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Cahill Paper Did The Irish Save Civilization?

1203 words - 5 pages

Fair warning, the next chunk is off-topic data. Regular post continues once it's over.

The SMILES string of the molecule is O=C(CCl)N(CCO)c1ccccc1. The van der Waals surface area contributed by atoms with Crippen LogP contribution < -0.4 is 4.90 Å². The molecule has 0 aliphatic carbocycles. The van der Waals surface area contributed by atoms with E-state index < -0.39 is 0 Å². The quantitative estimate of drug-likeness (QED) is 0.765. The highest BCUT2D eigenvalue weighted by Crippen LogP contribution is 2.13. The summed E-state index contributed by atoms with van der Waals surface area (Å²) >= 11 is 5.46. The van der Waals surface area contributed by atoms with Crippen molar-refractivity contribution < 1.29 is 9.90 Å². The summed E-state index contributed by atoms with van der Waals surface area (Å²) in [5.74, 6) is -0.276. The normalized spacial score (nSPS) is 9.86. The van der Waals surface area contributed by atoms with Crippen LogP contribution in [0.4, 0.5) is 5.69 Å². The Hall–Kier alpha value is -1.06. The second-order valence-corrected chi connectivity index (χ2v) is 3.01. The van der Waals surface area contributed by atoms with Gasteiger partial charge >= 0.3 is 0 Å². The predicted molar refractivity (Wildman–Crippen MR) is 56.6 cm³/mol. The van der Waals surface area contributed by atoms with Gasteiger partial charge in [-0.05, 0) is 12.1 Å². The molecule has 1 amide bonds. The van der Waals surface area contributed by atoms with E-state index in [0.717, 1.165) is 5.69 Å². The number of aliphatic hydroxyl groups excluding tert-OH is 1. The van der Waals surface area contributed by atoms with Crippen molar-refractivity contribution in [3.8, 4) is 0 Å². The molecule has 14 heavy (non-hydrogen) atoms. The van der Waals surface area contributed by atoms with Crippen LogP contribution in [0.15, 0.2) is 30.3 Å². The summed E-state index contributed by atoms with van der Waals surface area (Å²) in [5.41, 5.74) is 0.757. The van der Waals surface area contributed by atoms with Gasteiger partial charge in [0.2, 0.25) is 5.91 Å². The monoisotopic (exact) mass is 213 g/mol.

How the Irish Saved Civilization a book by Thomas Cahill is referred to as the untold story of Ireland’s heroic role in the advancement of western culture, from the decline of the Roman Empire until the European dark ages. The main point of this book is to offer a different viewpoint on the little known role that the Irish contributed to the survival of civilization, as we know it. This book offers a very persuasive argument about Ireland’s role in the preservation of ancient literature. It appears that Mr. Cahill decorates the known facts of the era and interjects his own viewpoints continuously throughout the book. Another minor flaw is how the author associates western civilization as civilization in general. It is also difficult to argue that the Irish were solely responsible for saving civilization, especially without persuasively showing that books had become extinct in the intervening 150 years (Eyore, 2). There is little doubt, after reading this very informative book, the Irish played a significant role in the preservation of western civilization, but when Mr. Cahill asserts that the Irish “Single-handedly re-founded European civilization throughout the continent” one senses a touch of hyperbole (Bernstein, 2).During the explanation of the fall of the Roman Empire, it is said that apathy and a general feeling of superiority ultimately lead to the demise of Roman rule. Mr. Cahill suggests that the Romans lived such a wonderful life, and had such a lax policy on what was required to become a Roman citizen, that they became too diluted, and eventually the Roman army consisted of people who were primarily immigrants, so to speak. It is without doubt that the sheer size of the empire was the primary cause of its demise, since the borders were very difficult to enforce, yet he focuses more on the cultural issues and credits those same issues for the fall of the empire. He also points out that the authentic Roman citizens felt they were too good to serve in the army, thus leading to an army consisting of people who were commissioned to fight the very tribes they used to belong to. Generally, he seems to be accurate in reference to the fall of the Roman Empire.After the author elaborates on the fall of the Roman Empire, he introduces St. Augustine of Hippo and offers his viewpoint of Augustine’s contributions to literature. He asserts that Augustine is the first person to write with conscious thought. Until this time, it is said, no other author had ventured into this type of prose. He calls Augustine the first memoirist and the father of the novel (Spievogel 183). There is little doubt that Augustine’s contributions to civilization were vast, seeing as how he was probably one of the most important theologians of all time, but to put them on par with St. Patrick seems to be a reach (Eyore 2). St. Patrick’s contributions were important, he essentially single handedly converted the whole of Ireland. The primary...

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